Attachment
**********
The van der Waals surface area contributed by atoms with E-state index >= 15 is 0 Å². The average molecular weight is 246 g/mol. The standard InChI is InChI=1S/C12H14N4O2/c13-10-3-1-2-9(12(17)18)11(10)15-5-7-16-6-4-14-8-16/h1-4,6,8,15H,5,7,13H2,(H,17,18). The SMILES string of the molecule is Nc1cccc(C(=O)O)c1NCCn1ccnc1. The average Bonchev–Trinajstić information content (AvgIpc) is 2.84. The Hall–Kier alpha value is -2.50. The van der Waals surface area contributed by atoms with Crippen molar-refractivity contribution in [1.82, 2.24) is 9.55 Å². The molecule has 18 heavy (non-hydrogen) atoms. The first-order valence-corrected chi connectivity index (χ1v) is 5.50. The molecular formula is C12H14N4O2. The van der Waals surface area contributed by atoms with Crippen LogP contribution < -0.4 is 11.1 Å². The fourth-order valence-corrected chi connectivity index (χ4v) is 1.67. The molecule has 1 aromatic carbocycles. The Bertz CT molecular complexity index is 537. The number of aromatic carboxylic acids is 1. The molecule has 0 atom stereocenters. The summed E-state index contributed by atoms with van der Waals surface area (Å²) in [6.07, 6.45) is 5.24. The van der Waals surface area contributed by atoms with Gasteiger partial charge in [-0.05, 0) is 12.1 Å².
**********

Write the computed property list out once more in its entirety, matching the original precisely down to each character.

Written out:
The van der Waals surface area contributed by atoms with E-state index >= 15 is 0 Å². The average molecular weight is 246 g/mol. The standard InChI is InChI=1S/C12H14N4O2/c13-10-3-1-2-9(12(17)18)11(10)15-5-7-16-6-4-14-8-16/h1-4,6,8,15H,5,7,13H2,(H,17,18). The SMILES string of the molecule is Nc1cccc(C(=O)O)c1NCCn1ccnc1. The average Bonchev–Trinajstić information content (AvgIpc) is 2.84. The Hall–Kier alpha value is -2.50. The van der Waals surface area contributed by atoms with Crippen molar-refractivity contribution in [1.82, 2.24) is 9.55 Å². The molecule has 18 heavy (non-hydrogen) atoms. The first-order valence-corrected chi connectivity index (χ1v) is 5.50. The molecular formula is C12H14N4O2. The van der Waals surface area contributed by atoms with Crippen LogP contribution < -0.4 is 11.1 Å². The fourth-order valence-corrected chi connectivity index (χ4v) is 1.67. The molecule has 1 aromatic carbocycles. The Bertz CT molecular complexity index is 537. The number of aromatic carboxylic acids is 1. The molecule has 0 atom stereocenters. The summed E-state index contributed by atoms with van der Waals surface area (Å²) in [6.07, 6.45) is 5.24. The van der Waals surface area contributed by atoms with Gasteiger partial charge in [-0.05, 0) is 12.1 Å².